“There’s a lot of running backs in free agency,” – Schoen

“But are there any potential difference-makers after you watch this film?” – Rossetti

New York Giants front office discussing Saquon Barkley

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Giants preferred to bargain shop for a familiar face instead of their ‘difference-maker’

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For the record, the Eagled did sign Barkley to a three-year, $37.5 million contract. We don’t know how much the Giants offered, but that doesn’t seem like a ridiculous amount for a team chasing a Super Bowl. Yet, as the episode revealed, Schoen believes running backs decline once they reach the age of 27, as Barkley now is.

However, couldn’t they have agreed to a three-year extension last offseason instead of using the franchise tag? He’d then be entering the second season of a three-year deal, and they might have even been able to get him for less than the $37.5 the Eagles got him for.

Ultimately, the Giants (Schoen) completely misjudged the market. He wondered how many teams would even need a running back while alluding to a “saturated” market with several contingency plans. Even Chris Rossetti, Giants director of pro scouting, cautioned, “How many of those guys are difference-makers?”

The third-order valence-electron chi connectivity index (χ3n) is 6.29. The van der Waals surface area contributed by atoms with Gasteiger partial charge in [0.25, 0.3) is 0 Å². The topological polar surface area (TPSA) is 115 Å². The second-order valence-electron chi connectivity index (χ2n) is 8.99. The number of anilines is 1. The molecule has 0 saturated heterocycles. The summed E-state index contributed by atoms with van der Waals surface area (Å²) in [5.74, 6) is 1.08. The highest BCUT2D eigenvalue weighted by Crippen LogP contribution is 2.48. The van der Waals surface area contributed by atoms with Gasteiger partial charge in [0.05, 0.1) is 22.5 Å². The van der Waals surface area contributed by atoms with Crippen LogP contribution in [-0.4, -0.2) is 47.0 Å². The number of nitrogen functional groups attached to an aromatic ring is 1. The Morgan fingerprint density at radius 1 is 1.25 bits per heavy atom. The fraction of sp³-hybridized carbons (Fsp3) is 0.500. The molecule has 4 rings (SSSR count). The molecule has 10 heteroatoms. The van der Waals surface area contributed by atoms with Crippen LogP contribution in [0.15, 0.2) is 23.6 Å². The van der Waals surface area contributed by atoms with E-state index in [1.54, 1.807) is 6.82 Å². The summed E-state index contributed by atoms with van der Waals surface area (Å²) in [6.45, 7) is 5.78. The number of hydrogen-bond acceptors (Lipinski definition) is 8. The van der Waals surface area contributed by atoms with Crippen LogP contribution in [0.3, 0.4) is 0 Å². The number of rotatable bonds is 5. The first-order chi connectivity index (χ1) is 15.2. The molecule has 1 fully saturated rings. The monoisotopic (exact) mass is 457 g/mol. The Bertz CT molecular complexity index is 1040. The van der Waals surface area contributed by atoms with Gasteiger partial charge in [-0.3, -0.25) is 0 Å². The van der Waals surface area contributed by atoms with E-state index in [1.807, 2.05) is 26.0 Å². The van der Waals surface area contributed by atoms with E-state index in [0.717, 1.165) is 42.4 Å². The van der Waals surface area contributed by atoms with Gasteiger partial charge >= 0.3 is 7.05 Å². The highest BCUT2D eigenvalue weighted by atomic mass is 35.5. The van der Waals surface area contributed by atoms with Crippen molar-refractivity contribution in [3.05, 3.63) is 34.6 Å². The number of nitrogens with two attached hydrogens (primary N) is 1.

Because the Giants didn’t end up with a playmaker, certainly not like the one they had. He instead opted for a player Schoen had history with, signing former Bills and Texans running back Devin Singletary to a three-year, $16.5 million contract.

Rush Yds per seasonTDRec YdsRec TD
Saquon Barkley868.55.83502
Devin Singletary809.84232.80.8
Saquon Barkley stats provided by Pro Football Reference – Career averages shown
Career-best Rush YdsTDRec YdsRec TD
Saquon Barkley1,312 (2022)117214
Devin Singletary898 (2023)72802
Devin Singletary stats provided by Pro Football Reference – Career-bests, but not all in the same season

Singletary, is 26, but he’s never had a 1,000-yard rushing season, Barkley has had three of them, and four with over 1K from scrimmage. Singletary’s had three of those too. But he’s never scored more than eight touchdowns in a season. Aside from two seasons mired by major injuries, Barkley’s never had a season with fewer than eight touchdowns. That’s what we call a difference-maker.

When analyzing the market, Schoen pondered how many teams would even be willing to spend top dollar on a running back. He believed that a team as stacked as the Eagles just wouldn’t allocate the funds to a player like Barkley. He was wrong.

It’s true that the running back position has become devalued, but if there’s one thing this offseason proved, it’s that when a special talent available, he’s worth paying extra for. Once the season kicks off, we’ll see just how valuable Barkley is, playing behind what should be an improved Eagles offensive line and scheme, compared to what the Giants provided in recent years.

Related: 5 Things to watch during New York Giants’ Hard Knocks series